Before reaching the tender age of 30, Michelangelo Buonarroti (1475–1564) had already sculpted David and Pietà, two of the most famous sculptures in the entire history of art. As a sculptor, painter, draftsman, and architect, the achievements of this Italian master are unique—no artist before or after him has ever produced such a vast, multifaceted, and wide-ranging œuvre.
This comprehensive book explores Michelangelo’s life and work with a richly illustrated biographical essay, and a complete four-part inventory of his paintings, sculptures, buildings, and drawings. Full-page reproductions and enlarged details allow readers to appreciate fine details in the artist’s vast repertoire, while the book’s biographical insights consider a previously unseen extent to Michelangelo’s more personal traits and circumstances, such as his solitary nature, his thirst for money and commissions, his immense wealth, and his skill as a property investor. In addition, the book tackles the controversial issue of the attribution of Michelangelo drawings, an area in which decisions continue to be steered by the interests of the art market and the major collections.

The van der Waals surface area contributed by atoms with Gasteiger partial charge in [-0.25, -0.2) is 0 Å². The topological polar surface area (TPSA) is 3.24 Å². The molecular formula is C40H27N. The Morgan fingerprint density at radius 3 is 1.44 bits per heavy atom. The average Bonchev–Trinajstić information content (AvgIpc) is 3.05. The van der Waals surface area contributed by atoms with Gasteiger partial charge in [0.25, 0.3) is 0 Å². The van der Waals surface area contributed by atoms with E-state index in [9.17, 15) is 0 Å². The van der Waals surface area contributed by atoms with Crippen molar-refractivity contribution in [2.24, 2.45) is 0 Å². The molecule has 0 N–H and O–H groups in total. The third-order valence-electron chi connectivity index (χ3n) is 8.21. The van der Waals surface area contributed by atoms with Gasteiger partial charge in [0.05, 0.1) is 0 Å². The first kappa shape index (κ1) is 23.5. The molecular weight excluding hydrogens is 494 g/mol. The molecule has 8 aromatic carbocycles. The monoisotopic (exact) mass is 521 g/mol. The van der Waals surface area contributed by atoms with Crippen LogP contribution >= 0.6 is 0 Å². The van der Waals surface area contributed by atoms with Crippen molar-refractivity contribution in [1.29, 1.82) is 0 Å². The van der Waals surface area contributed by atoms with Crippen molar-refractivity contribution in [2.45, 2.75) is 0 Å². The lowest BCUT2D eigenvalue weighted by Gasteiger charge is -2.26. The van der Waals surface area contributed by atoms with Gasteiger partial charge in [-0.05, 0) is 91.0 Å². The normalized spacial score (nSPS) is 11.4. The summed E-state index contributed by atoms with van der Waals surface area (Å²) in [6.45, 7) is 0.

This is the definitive work about Michelangelo for generations to come, to be delved into and put on display, with its slipcase neatly converting into a book stand.